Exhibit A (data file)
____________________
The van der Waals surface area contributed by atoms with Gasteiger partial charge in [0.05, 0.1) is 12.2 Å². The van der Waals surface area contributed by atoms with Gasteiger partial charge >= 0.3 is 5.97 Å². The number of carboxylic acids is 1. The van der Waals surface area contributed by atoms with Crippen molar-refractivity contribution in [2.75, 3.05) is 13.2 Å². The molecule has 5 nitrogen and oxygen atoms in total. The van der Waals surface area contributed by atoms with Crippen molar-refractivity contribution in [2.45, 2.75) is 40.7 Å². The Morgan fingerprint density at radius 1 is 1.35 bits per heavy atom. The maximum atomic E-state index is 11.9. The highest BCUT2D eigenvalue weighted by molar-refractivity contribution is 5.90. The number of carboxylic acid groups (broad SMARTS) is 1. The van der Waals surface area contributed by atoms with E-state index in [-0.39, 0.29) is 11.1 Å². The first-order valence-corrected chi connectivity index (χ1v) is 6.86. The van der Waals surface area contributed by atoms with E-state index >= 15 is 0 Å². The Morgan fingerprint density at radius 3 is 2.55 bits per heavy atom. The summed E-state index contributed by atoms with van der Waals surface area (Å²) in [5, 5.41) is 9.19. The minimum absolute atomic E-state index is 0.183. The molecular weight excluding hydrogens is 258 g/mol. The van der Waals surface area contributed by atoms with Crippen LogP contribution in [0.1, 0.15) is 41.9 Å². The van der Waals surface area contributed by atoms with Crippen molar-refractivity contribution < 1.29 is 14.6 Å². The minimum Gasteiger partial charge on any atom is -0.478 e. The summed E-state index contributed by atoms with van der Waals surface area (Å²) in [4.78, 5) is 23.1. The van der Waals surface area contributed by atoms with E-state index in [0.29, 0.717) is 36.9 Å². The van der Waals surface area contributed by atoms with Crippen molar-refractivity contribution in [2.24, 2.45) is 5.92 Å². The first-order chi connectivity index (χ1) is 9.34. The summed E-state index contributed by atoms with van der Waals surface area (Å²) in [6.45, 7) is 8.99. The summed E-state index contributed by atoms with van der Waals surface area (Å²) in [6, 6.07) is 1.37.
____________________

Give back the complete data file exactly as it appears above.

The van der Waals surface area contributed by atoms with Gasteiger partial charge in [0.05, 0.1) is 12.2 Å². The van der Waals surface area contributed by atoms with Gasteiger partial charge >= 0.3 is 5.97 Å². The number of carboxylic acids is 1. The van der Waals surface area contributed by atoms with Crippen molar-refractivity contribution in [2.75, 3.05) is 13.2 Å². The molecule has 5 nitrogen and oxygen atoms in total. The van der Waals surface area contributed by atoms with Crippen molar-refractivity contribution in [2.45, 2.75) is 40.7 Å². The Morgan fingerprint density at radius 1 is 1.35 bits per heavy atom. The maximum atomic E-state index is 11.9. The highest BCUT2D eigenvalue weighted by molar-refractivity contribution is 5.90. The number of carboxylic acid groups (broad SMARTS) is 1. The van der Waals surface area contributed by atoms with E-state index in [-0.39, 0.29) is 11.1 Å². The first-order valence-corrected chi connectivity index (χ1v) is 6.86. The van der Waals surface area contributed by atoms with E-state index >= 15 is 0 Å². The Morgan fingerprint density at radius 3 is 2.55 bits per heavy atom. The summed E-state index contributed by atoms with van der Waals surface area (Å²) in [5, 5.41) is 9.19. The minimum absolute atomic E-state index is 0.183. The molecular weight excluding hydrogens is 258 g/mol. The van der Waals surface area contributed by atoms with Crippen LogP contribution in [0.1, 0.15) is 41.9 Å². The van der Waals surface area contributed by atoms with Crippen molar-refractivity contribution < 1.29 is 14.6 Å². The minimum Gasteiger partial charge on any atom is -0.478 e. The summed E-state index contributed by atoms with van der Waals surface area (Å²) in [4.78, 5) is 23.1. The van der Waals surface area contributed by atoms with E-state index in [0.29, 0.717) is 36.9 Å². The van der Waals surface area contributed by atoms with Crippen molar-refractivity contribution in [2.24, 2.45) is 5.92 Å². The first-order chi connectivity index (χ1) is 9.34. The summed E-state index contributed by atoms with van der Waals surface area (Å²) in [6.45, 7) is 8.99. The summed E-state index contributed by atoms with van der Waals surface area (Å²) in [6, 6.07) is 1.37.